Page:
I felt called to respond to the expanded moral conduct clause in the teacher contract here in the Archdiocese of Cincinnati and submitted this letter via their website earlier today.
Dear Archbishop Schnurr,
I am deeply disturbed by the new teacher contract for the Archdiocese of Cincinnati and am writing to ask that the moral conduct clause be restated in a more reasonable fashion. The provision prohibiting “public support of or homosexual lifestyle” is especially problematic because it fails to recognize the lived experience of people with same-sex orientation and their families and friends. Its implications will cause tremendous harm.
The church has tried, unsuccessfully in my view, to distinguish between a homosexual orientation and homosexual acts, and the new contract language points to the difficulties underlying this attempted distinction. A person with a gay or lesbian orientation lives his or her lifestyle as a gay or lesbian person. But an orientation is not conduct that a person chooses, it’s inherently who they are. Moving on to consider homosexual acts, applying such criteria is difficult to the point of ludicrous. Are we to inquire whether a person with a gay or lesbian orientation is committing “homosexual acts” to determine if he or she is acceptable? Given the absurd impracticality of this idea, the clause therefore implies that simply having a gay or lesbian orientation is not permissible for a Cincinnati archdiocesan school teacher. Does this clause intend that people with a gay or lesbian orientation are barred from teaching in Cincinnati archdiocesan schools?
From the opposite perspective, how is a Catholic school teacher to relate to friends and family who have a gay or lesbian orientation? For example, what if one’s child is gay, not a practicing Catholic, and married or living with a partner? Is a teacher not permitted to be seen in public with them at a cultural or social event or in a restaurant, or invite them to dinner in his or her home? How can this be enforced? Who would want to?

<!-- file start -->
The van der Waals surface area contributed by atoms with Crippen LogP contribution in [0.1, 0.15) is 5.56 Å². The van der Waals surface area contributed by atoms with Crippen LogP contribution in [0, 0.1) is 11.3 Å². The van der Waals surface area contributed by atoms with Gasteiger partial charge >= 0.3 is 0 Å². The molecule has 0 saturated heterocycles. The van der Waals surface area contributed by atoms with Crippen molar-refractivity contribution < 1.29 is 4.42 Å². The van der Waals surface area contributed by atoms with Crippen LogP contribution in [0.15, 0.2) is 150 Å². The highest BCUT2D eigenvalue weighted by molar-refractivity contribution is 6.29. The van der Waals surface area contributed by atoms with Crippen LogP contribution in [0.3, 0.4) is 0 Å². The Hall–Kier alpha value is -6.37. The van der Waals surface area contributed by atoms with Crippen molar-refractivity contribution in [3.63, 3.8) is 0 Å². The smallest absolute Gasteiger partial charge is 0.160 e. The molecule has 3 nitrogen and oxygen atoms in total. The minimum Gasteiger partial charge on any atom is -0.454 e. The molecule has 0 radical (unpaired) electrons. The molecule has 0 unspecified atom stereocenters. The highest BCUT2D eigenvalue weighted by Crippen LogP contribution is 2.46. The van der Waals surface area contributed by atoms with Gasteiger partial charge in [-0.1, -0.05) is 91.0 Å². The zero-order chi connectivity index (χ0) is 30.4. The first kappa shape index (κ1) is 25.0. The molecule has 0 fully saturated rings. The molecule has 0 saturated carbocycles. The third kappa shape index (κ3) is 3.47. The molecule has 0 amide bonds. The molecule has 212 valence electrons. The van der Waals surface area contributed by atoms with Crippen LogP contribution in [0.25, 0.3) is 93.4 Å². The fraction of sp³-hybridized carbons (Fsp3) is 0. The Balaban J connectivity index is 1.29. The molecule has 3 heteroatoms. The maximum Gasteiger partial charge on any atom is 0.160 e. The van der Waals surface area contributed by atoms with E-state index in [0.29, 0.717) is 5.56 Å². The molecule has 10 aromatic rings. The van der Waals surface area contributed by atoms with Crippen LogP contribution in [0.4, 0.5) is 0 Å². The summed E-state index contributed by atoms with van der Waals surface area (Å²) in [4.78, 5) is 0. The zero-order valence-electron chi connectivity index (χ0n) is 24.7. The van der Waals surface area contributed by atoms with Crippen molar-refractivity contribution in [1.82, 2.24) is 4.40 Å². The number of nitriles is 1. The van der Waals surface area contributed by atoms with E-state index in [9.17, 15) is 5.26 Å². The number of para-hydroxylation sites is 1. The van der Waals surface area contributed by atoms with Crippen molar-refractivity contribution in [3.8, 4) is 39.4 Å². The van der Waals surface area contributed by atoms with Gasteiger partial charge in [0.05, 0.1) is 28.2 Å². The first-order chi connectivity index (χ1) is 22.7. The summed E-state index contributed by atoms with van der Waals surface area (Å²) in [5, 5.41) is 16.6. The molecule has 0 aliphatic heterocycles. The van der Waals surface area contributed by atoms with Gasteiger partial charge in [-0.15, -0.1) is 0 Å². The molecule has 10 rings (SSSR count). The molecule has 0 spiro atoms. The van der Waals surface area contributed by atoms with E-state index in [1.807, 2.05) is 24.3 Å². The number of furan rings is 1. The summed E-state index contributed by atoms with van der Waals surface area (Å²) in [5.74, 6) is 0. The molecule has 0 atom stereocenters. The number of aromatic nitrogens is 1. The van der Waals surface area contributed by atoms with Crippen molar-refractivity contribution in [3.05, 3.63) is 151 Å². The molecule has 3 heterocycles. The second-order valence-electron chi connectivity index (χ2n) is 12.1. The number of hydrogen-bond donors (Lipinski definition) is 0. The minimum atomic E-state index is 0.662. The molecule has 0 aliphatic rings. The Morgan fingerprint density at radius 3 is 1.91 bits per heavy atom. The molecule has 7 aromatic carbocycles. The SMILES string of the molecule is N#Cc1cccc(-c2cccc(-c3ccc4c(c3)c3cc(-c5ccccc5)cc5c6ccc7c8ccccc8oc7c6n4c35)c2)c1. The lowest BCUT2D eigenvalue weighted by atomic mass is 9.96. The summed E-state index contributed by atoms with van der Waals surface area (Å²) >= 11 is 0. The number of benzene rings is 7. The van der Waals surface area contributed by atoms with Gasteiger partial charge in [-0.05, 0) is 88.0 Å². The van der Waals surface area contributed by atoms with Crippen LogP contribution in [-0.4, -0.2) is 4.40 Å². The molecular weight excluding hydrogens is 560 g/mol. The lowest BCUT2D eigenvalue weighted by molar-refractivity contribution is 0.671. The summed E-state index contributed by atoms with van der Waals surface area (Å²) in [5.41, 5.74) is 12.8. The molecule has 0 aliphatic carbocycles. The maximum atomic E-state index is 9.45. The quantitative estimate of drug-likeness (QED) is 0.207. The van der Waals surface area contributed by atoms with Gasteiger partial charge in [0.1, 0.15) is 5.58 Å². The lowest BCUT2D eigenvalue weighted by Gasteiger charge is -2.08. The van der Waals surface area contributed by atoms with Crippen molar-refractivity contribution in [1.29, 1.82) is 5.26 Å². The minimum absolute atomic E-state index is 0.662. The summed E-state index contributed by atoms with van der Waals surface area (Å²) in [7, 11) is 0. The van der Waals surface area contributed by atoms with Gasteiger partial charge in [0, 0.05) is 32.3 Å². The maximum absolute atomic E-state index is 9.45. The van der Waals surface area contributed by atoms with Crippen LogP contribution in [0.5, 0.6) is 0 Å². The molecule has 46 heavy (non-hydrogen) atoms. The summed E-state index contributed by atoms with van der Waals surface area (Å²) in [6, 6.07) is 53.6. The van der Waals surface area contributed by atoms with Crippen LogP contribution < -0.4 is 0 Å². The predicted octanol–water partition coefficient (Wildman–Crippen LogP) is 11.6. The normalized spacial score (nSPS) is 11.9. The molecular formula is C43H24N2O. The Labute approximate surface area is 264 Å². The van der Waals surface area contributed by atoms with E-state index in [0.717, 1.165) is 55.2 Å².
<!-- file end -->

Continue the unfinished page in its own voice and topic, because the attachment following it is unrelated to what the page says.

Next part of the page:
I am most concerned about the impact on young people of the contract’s exclusionary approach. The ever-tightening circle of who is acceptable to the church can only do harm to children and teens, particularly regarding matters of sexual orientation and identity. What will happen to middle- and high school students of Cincinnati archdiocesan schools who awaken to a lesbian, gay, bisexual, transgendered, or queer (LGBTQ) orientation? How are they to feel when their teachers or counselors – typically a potential support network – will be at risk of termination for providing that very support? Who will be there for them? Why would they want to be part of a church that ostracizes them?
An exclusionary approach is the exact opposite of what’s needed. National statistics on the plight of LGBT teens require that the church focus on providing pastoral care and inclusion, not drawing boundaries. According to the Centers for Disease Control, a 2009 survey of 7,000 LBGT students age 13-21 showed:
• Eight of ten students had been verbally harassed at school
• Four of ten had been physically harassed at school
• Six of ten felt unsafe at school